Kling on Inequality

Arnold Kling reflects on the fact that the Clintons made $109 million over the past seven years. (Maybe John Edwards is on to something with that “Two Americas” thing.) What’s remarkable is not the amount of private wealth, however, but the amount of wealth and power that government officials control:

Montgomery County, Maryland, has an annual budget of $3.8 billion. This sum is under the control of a County Council with nine members. On an average per-politician basis, each County Council member controls just over $400 million a year in spending.

To put an annual spending figure of $400 million in perspective, consider this: if you had $8 billion in assets and earned 5 percent per year on those assets, that would give you $400 million in annual income. And few Americans have that much. The world’s wealthiest person is Warren Buffett, with $62 billion (admittedly he has often been able to earn more than 5 percent per year from investments). Bill Gates has $58 billion. Fewer than 40 Americans have more than $8 billion in assets, and their names are largely familiar to us–the Waltons of Wal-Mart, Sergie Brin and Larry Page of Google, and so on.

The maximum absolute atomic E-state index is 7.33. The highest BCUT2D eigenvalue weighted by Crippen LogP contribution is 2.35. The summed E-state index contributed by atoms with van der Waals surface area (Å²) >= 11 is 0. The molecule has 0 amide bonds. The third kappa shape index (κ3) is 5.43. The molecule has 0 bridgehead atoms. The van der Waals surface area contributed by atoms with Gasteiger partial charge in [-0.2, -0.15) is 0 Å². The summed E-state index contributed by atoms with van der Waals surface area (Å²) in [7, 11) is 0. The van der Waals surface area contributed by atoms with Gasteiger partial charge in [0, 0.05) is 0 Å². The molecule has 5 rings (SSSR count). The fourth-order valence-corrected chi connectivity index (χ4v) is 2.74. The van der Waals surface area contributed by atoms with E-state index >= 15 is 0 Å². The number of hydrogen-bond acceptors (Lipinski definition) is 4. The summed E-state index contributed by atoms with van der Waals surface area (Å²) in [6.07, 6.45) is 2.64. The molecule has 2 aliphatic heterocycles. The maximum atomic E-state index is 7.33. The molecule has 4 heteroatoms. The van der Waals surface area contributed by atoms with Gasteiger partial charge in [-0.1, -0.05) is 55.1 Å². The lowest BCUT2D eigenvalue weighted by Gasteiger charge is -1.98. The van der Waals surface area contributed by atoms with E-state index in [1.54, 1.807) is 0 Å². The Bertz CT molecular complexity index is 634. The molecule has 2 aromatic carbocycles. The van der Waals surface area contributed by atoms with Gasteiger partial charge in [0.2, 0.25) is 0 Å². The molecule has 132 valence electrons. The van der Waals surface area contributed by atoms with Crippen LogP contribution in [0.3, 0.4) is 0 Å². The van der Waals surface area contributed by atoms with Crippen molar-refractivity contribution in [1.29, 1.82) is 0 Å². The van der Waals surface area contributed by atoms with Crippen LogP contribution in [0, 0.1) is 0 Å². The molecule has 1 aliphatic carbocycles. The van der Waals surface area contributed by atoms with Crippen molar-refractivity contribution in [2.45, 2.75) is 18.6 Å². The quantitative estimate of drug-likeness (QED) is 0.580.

Can you name the members of the County Council in Montgomery County, Maryland? I can’t name very many of them, and I live there. Still, getting elected to the County Council in Montogmery County, which is pretty far down the ladder in terms of political power in the United States, enables you to control more annual spending than the wealth of Donald Trump or Steven Jobs.

At the Federal level, the Budget is $3 trillion. If you divide that by 535 (the number of of Senators and Congressmen), then on average each legislator controls over $5 billion in spending per year. That is more than even the world’s richest person could spend annually.

Money, moreover, represents virtually all of a private individual’s power, but only a small fraction of the power of public officials, who can not only spend but also regulate, control, command, and punish. It’s good to remember that, no matter how rich or powerful someone is, there are many government officials who control far more financial resources and exercise far greater power.

Perhaps there are three Americas: the rich, the non-rich, and the bureaucrats, who tell those in the first two groups what to do.

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